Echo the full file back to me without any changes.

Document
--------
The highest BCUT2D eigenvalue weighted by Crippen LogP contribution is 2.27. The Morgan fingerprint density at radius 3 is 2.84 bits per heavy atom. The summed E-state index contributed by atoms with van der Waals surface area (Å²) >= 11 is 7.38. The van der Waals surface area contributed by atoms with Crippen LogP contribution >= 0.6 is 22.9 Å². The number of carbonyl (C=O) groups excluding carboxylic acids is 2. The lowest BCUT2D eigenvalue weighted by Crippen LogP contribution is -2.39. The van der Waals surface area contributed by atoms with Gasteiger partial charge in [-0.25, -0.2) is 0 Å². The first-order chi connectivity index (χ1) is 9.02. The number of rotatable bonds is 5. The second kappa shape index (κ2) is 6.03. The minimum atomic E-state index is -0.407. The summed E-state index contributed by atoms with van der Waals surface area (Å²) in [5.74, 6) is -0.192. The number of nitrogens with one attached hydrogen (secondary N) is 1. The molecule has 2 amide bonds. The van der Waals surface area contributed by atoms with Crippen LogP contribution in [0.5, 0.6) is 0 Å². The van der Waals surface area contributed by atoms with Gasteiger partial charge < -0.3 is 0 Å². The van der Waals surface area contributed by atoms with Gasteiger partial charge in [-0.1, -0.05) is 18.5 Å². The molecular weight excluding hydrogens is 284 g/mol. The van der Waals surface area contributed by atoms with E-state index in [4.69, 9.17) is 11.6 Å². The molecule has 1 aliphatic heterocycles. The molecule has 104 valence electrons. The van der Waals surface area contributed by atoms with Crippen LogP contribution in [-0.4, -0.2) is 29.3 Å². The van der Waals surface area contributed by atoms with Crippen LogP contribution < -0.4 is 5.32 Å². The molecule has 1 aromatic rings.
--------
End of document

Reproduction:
The highest BCUT2D eigenvalue weighted by Crippen LogP contribution is 2.27. The Morgan fingerprint density at radius 3 is 2.84 bits per heavy atom. The summed E-state index contributed by atoms with van der Waals surface area (Å²) >= 11 is 7.38. The van der Waals surface area contributed by atoms with Crippen LogP contribution >= 0.6 is 22.9 Å². The number of carbonyl (C=O) groups excluding carboxylic acids is 2. The lowest BCUT2D eigenvalue weighted by Crippen LogP contribution is -2.39. The van der Waals surface area contributed by atoms with Gasteiger partial charge in [-0.25, -0.2) is 0 Å². The first-order chi connectivity index (χ1) is 9.02. The number of rotatable bonds is 5. The second kappa shape index (κ2) is 6.03. The minimum atomic E-state index is -0.407. The summed E-state index contributed by atoms with van der Waals surface area (Å²) in [5.74, 6) is -0.192. The number of nitrogens with one attached hydrogen (secondary N) is 1. The molecule has 2 amide bonds. The van der Waals surface area contributed by atoms with Crippen LogP contribution in [0.5, 0.6) is 0 Å². The van der Waals surface area contributed by atoms with Gasteiger partial charge < -0.3 is 0 Å². The van der Waals surface area contributed by atoms with Gasteiger partial charge in [-0.1, -0.05) is 18.5 Å². The molecular weight excluding hydrogens is 284 g/mol. The van der Waals surface area contributed by atoms with E-state index in [4.69, 9.17) is 11.6 Å². The molecule has 1 aliphatic heterocycles. The molecule has 104 valence electrons. The van der Waals surface area contributed by atoms with Crippen LogP contribution in [-0.4, -0.2) is 29.3 Å². The van der Waals surface area contributed by atoms with Crippen LogP contribution < -0.4 is 5.32 Å². The molecule has 1 aromatic rings.